Trump and the Republican-led Senate set a record for appointing conservative federal judges. The most important was the appointment of Supreme Court Justice Neil Gorsuch, but he also appointed 18 other federal judges in his first year. Given how liberals challenge every piece of conservative legislation in federal court, filling the federal judiciary to a constitutionally conservative judges is critical to any long term reform.

In the area of federal regulations, where Trump has far more unilateral authority, he has made incredibly aggressive and sweeping conservative reforms. Trump’s Environmental Protection Agency has been sharply pulled back into its constitutional cage, as have the Education Department, Health and Human Services, Federal Communications Commission, and many other regulatory agencies. Thousands of individual regulations have been repealed or reprioritized with the overriding objective of getting the federal government out of people’s lives.

Among those regulatory reforms were the FCC’s repeal of President Obama’s 2015 Net Neutrality regulation, which imposed stringent regulations on internet service providers in favor of Big Media and others. Also, Trump’s administration broke loose the intentional regulatory roadblocks of the Obama administration by approving projects like the Keystone Pipeline.

Trump held firm on his campaign promises to honor our veterans. The Veterans Appeals Improvement and Modernization Act improved backlogs at VA facilities while other legislation improved overall access to healthcare and expanded educational opportunities for veterans.

In foreign affairs, Trump has reoriented our nation’s policies under the “America First” banner. Far from being the isolationist posture that many feared, Trump’s foreign policy is engaging and muscular. Trump has returned the U.S. to a more realpolitik foreign policy where our nation will act energetically to support our national interests and expects other nations to do the same.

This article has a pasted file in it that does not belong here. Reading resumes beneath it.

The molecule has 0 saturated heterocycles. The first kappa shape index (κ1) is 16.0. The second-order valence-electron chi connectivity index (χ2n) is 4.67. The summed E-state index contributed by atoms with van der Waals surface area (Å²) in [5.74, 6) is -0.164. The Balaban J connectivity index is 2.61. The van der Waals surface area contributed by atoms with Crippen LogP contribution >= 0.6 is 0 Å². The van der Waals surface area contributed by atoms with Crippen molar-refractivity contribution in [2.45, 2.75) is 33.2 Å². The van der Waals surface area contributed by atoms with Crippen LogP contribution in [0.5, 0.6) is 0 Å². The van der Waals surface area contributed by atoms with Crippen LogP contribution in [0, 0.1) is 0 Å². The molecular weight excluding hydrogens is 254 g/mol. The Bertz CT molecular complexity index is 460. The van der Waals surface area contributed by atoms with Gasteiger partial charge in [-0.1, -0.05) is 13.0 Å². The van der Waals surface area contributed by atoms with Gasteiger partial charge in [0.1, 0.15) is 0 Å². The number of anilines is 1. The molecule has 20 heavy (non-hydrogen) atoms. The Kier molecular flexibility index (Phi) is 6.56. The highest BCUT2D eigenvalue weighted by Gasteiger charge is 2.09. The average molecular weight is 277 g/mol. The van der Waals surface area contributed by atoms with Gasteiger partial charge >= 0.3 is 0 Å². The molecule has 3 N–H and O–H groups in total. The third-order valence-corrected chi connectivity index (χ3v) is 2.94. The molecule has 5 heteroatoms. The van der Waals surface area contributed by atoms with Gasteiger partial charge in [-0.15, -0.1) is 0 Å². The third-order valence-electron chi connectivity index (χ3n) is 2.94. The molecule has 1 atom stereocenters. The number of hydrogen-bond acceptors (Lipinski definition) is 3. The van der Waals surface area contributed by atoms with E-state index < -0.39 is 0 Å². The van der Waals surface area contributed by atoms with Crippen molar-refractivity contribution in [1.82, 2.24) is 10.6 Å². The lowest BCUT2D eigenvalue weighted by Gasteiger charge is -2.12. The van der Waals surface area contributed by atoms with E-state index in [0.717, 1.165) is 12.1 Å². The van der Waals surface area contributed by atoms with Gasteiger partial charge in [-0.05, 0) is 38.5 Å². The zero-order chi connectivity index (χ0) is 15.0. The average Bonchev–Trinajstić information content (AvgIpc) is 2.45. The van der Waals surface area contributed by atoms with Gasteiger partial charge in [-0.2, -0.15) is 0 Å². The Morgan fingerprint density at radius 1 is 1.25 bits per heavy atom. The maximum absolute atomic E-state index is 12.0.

To that end, Trump rightly pulled the U.S. out of the Paris Accords and Trans-Pacific Partnership – both of which were designed to benefit other nations at the expense of America. Trump has taken a less appeasing stance toward tyrannical regimes in North Korea and Iran. He is finally fulfilling the rhetorical promises of his predecessors of both parties by moving America’s Israeli embassy to Jerusalem. Trump also decertified the treacherous Iran deal where Obama gave Iran a path to nuclear arms and billions of dollars to get there in exchange for empty promises of peace.

Perhaps most impressive, if woefully downplayed by much of the media, was the defeat of the Islamic State. Under Obama, who called them the “JV team,” IS rose to power conquering a huge territory in Iraq and Syria. IS exported terrorism to the world while murdering Christians, Jews and anyone else in their reach who did not subscribe to their cruel ideology. Trump allowed the military the latitude to act without tactical permission from political agents in Washington and supported our allies in Iraq and elsewhere to act aggressively. The result is that after years of growing and spreading, IS has been largely defeated and pushed completely out of Iraq.

It would be easy to lament what could have been had a traditional conservative won the Republican primary, but debating alternative futures is the realm of fiction authors. Trump’s record of conservative reforms is impressive as it stands. Let us hope that he can maintain pace and direction of reform in 2018.

Trump Fires Entire HIV/AIDS Council

Shock!